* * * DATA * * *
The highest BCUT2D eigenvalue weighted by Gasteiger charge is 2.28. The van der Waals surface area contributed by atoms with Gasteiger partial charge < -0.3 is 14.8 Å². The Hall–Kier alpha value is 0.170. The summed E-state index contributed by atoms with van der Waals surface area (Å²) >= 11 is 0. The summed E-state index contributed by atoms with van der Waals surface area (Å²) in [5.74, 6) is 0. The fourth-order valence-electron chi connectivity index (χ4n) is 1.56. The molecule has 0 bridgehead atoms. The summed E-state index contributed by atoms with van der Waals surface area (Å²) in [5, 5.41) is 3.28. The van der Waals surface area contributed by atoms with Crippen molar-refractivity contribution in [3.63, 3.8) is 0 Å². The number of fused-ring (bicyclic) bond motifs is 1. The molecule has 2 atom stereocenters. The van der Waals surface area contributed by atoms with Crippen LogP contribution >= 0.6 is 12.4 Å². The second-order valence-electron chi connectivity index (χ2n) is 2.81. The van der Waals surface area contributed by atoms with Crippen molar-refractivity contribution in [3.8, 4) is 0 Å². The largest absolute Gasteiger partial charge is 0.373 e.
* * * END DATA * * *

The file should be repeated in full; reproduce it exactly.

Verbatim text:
The highest BCUT2D eigenvalue weighted by Gasteiger charge is 2.28. The van der Waals surface area contributed by atoms with Gasteiger partial charge < -0.3 is 14.8 Å². The Hall–Kier alpha value is 0.170. The summed E-state index contributed by atoms with van der Waals surface area (Å²) >= 11 is 0. The summed E-state index contributed by atoms with van der Waals surface area (Å²) in [5.74, 6) is 0. The fourth-order valence-electron chi connectivity index (χ4n) is 1.56. The molecule has 0 bridgehead atoms. The summed E-state index contributed by atoms with van der Waals surface area (Å²) in [5, 5.41) is 3.28. The van der Waals surface area contributed by atoms with Crippen molar-refractivity contribution in [3.63, 3.8) is 0 Å². The number of fused-ring (bicyclic) bond motifs is 1. The molecule has 2 atom stereocenters. The van der Waals surface area contributed by atoms with Crippen LogP contribution >= 0.6 is 12.4 Å². The second-order valence-electron chi connectivity index (χ2n) is 2.81. The van der Waals surface area contributed by atoms with Crippen molar-refractivity contribution in [3.8, 4) is 0 Å². The largest absolute Gasteiger partial charge is 0.373 e.